Unsupported browser

For a better experience please update your browser to its latest version.

Your browser appears to have cookies disabled. For the best experience of this website, please enable cookies in your browser

We'll assume we have your consent to use cookies, for example so you won't need to log in each time you visit our site.
Learn more

Hodder: lower wages for female architects 'deplorable'

  • 1 Comment

RIBA president Stephen Hodder has slammed practices which pay female architects less than men, after figures revealed women in architecture were earning 25 per cent less than their male counterparts

Speaking as the Office for National Statistics (ONS) released shocking new data showing an ‘appalling’ pay imbalance between the sexes, Hodder said: ‘It is not only deplorable for a man to get paid more than a woman for doing the same job, it is illegal.

‘As employees and employers we all have a role to play, for example by learning from mentors and role models, and demanding realistic fees from our clients to support fair, ethical and sustainable businesses.’

He added: ‘As a profession we all need to take responsibility to turn around the appalling lack of equality and diversity that pervades.’

Published earlier today, the ONS statistics revealed that women in the construction industry were being paid 12 per cent less than men. This figure rises to 25 per cent for architects – the second-worst sector within the industry after construction and building trades supervisors.

The new figures show that the situation is far worse than the AJ’s annual Women in Architecture Survey suggested back in January.

The AJ survey pointed to a 14 per cent difference in the full-time salaries of men and women architects at the lower end of the pay scale with 44 per cent of UK women architects earning less than £32,000 a year, compared with 30 per cent of male architects.

RIBA equality and diversity champion, Jane Duncan also commented: ‘This worrying ONS data demonstrates the ever-present need for concerted action on equality in the architectural profession.

‘The key issue is empowerment, of those who run practices, and of those who are employed - in particular women. As a profession we need to be more aware of the unsustainable effects of a low pay culture and educate ourselves to ensure women have an equal, meaningful place within our industry.’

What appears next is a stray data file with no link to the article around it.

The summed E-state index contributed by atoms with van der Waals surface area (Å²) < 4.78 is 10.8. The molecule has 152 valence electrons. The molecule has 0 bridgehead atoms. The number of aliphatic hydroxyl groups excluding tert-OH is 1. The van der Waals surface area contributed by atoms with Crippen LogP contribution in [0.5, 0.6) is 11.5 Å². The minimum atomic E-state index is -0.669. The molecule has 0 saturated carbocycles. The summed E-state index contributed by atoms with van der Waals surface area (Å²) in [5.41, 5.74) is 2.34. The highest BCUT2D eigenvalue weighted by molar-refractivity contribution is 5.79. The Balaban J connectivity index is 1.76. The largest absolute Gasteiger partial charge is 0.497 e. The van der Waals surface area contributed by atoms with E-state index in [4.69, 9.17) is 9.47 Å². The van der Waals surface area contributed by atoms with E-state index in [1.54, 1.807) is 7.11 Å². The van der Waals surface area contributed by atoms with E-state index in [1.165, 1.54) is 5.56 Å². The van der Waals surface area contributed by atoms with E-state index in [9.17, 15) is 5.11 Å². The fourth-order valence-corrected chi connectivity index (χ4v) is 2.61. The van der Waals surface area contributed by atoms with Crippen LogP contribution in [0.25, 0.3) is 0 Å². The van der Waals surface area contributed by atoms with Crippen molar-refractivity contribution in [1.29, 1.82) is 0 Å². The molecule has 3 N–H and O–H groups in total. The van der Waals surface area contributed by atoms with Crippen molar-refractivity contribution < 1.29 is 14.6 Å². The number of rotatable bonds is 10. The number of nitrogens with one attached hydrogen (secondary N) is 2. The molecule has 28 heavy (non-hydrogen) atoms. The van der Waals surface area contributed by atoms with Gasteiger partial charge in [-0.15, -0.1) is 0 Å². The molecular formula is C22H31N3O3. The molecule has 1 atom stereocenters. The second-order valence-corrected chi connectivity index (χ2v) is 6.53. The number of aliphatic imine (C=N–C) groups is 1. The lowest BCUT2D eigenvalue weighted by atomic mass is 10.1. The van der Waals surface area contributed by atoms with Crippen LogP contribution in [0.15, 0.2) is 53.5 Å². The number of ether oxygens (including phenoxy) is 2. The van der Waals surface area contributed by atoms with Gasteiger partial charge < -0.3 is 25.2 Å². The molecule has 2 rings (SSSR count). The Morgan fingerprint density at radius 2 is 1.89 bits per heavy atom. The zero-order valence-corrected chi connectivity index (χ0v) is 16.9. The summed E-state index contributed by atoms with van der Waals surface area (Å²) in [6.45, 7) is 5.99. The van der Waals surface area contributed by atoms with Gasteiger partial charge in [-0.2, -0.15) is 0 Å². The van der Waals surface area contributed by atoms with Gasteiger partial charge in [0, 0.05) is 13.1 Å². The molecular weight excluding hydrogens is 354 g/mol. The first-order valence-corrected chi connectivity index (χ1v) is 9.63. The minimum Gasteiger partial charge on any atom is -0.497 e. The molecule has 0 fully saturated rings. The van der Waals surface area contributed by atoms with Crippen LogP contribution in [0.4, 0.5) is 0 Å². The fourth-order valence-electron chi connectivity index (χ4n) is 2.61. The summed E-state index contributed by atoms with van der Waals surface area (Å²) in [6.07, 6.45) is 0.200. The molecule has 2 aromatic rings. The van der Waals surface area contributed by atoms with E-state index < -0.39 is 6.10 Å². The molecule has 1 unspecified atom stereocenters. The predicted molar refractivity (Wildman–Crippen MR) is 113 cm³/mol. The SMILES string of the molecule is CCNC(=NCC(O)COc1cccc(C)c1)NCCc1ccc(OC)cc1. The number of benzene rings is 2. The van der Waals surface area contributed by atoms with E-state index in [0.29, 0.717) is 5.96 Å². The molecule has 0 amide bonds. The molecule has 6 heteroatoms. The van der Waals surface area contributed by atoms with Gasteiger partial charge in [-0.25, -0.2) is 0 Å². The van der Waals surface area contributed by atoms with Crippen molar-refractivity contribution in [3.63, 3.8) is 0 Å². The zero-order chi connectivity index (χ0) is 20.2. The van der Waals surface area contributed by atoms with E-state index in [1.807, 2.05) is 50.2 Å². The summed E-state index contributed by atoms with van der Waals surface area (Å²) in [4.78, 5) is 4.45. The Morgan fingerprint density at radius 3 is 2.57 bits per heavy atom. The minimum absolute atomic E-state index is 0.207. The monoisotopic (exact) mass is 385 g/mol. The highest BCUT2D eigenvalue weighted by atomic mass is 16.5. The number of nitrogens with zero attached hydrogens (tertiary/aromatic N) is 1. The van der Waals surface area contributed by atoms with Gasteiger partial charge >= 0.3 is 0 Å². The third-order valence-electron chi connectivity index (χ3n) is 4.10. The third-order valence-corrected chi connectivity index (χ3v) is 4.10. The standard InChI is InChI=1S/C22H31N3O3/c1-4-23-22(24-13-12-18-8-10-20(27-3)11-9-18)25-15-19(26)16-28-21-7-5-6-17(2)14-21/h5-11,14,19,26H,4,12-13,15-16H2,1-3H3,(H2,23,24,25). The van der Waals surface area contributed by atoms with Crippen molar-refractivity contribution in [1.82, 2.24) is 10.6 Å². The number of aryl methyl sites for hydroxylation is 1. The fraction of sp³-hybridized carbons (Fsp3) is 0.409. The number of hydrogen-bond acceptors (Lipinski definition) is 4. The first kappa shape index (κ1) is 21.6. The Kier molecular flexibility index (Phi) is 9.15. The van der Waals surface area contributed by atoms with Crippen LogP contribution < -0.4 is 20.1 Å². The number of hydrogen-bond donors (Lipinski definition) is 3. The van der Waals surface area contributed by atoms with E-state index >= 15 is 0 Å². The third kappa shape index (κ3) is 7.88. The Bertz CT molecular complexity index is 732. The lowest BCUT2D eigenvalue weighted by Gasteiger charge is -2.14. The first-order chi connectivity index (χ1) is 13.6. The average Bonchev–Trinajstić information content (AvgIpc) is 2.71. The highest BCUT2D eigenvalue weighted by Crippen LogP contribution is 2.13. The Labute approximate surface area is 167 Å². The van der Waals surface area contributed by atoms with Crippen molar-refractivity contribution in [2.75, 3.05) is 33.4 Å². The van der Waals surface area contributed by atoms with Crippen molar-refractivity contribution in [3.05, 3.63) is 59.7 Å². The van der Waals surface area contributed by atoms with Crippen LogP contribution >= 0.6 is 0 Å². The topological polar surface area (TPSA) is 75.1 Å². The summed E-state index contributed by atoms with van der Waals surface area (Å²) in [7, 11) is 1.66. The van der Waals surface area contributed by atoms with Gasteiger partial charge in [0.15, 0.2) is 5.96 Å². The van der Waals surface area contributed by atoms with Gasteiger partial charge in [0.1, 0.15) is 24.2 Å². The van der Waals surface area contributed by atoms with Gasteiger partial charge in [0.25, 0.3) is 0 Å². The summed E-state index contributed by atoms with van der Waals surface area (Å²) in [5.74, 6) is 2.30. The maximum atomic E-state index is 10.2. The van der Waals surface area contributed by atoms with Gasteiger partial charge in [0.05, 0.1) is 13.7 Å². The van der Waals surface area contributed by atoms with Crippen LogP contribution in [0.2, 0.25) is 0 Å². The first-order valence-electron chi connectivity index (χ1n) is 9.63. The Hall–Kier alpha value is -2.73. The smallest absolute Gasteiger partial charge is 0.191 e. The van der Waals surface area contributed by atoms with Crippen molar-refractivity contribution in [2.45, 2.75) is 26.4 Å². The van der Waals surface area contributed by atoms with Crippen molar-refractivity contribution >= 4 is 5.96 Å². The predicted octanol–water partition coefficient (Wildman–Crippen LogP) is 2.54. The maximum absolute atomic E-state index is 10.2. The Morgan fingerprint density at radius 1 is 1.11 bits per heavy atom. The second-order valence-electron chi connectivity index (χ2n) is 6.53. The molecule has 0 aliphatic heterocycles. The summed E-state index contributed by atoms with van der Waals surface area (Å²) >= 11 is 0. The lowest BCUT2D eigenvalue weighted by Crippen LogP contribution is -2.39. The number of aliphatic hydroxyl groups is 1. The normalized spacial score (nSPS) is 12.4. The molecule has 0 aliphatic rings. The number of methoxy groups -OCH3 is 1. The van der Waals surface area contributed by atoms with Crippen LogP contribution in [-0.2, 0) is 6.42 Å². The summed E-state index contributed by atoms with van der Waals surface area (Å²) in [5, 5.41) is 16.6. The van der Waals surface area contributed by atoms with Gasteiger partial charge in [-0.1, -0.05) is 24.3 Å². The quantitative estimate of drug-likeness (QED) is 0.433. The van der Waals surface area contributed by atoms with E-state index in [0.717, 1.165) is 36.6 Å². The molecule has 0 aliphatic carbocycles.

She added: ‘We need to act on fees to enable us to provide quality output and better outcomes for clients; we need employee-focused flexible working, and a diverse work culture to ensure the innovation which is needed from architects.

‘Finally, pay needs to reflect the commitment of time to train through life, skills accrued and value of creative input which our people-based profession feeds on. We must put an end to this insidious and sickening epidemic that is blighting our profession.’

  • 1 Comment

Readers' comments (1)

  • Industry Professional

    We are debating salary differences between male and female architects which is 100% the right thing to be doing. But whilst on this topic I think we should address the other significant issue within the industry... the fact that we are all grossly underpaid. The following is a job advertisement currently (24/04/2014) shown on the AJ:

    Newly Qualified Architect
    £20000.00 - £25000.00 per annum

    This cannot be considered adequate remuneration for 7 years study, three qualifications and the accompanying knowledge. I am fully behind equal pay, having been fortunate enough to have worked with both brilliant male and female architects. Both have different skills to offer, but both are equally significant.

    The recruitment firm advertising this measly job, will pull in at least 20% of the agreed annual salary. They require no specialist training, they don't belong to a regulatory body and they earn an extortionate amount of money in comparison. If companies can afford to pay the 20% fee, why don't we start appointing directly and offer some of this cost to the employees?

    Unsuitable or offensive? Report this comment

Have your say

You must sign in to make a comment

Please remember that the submission of any material is governed by our Terms and Conditions and by submitting material you confirm your agreement to these Terms and Conditions.

Links may be included in your comments but HTML is not permitted.